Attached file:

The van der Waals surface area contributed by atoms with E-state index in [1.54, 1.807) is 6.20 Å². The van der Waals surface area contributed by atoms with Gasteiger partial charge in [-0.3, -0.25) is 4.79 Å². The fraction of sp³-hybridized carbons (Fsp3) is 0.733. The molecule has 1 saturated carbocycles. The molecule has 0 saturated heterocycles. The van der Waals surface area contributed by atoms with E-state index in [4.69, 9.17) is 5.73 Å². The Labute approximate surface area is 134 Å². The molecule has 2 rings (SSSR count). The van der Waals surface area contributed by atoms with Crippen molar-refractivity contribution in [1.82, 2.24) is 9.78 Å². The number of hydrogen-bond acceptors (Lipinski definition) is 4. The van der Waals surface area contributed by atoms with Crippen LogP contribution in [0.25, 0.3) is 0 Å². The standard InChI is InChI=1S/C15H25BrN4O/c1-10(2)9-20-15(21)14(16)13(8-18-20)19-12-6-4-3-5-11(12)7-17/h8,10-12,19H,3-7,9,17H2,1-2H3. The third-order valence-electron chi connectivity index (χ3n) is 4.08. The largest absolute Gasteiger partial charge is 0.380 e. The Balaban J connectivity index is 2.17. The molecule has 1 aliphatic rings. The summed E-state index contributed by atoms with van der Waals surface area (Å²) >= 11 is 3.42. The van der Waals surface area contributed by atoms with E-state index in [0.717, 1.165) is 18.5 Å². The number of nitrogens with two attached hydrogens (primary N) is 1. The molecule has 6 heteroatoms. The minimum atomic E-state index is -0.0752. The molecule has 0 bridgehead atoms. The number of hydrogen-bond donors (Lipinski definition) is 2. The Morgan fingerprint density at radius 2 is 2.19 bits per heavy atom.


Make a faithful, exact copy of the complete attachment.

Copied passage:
The van der Waals surface area contributed by atoms with E-state index in [1.54, 1.807) is 6.20 Å². The van der Waals surface area contributed by atoms with Gasteiger partial charge in [-0.3, -0.25) is 4.79 Å². The fraction of sp³-hybridized carbons (Fsp3) is 0.733. The molecule has 1 saturated carbocycles. The molecule has 0 saturated heterocycles. The van der Waals surface area contributed by atoms with E-state index in [4.69, 9.17) is 5.73 Å². The Labute approximate surface area is 134 Å². The molecule has 2 rings (SSSR count). The van der Waals surface area contributed by atoms with Crippen molar-refractivity contribution in [1.82, 2.24) is 9.78 Å². The number of hydrogen-bond acceptors (Lipinski definition) is 4. The van der Waals surface area contributed by atoms with Crippen LogP contribution in [0.25, 0.3) is 0 Å². The standard InChI is InChI=1S/C15H25BrN4O/c1-10(2)9-20-15(21)14(16)13(8-18-20)19-12-6-4-3-5-11(12)7-17/h8,10-12,19H,3-7,9,17H2,1-2H3. The third-order valence-electron chi connectivity index (χ3n) is 4.08. The largest absolute Gasteiger partial charge is 0.380 e. The Balaban J connectivity index is 2.17. The molecule has 1 aliphatic rings. The summed E-state index contributed by atoms with van der Waals surface area (Å²) >= 11 is 3.42. The van der Waals surface area contributed by atoms with E-state index in [0.717, 1.165) is 18.5 Å². The number of nitrogens with two attached hydrogens (primary N) is 1. The molecule has 6 heteroatoms. The minimum atomic E-state index is -0.0752. The molecule has 0 bridgehead atoms. The number of hydrogen-bond donors (Lipinski definition) is 2. The Morgan fingerprint density at radius 2 is 2.19 bits per heavy atom.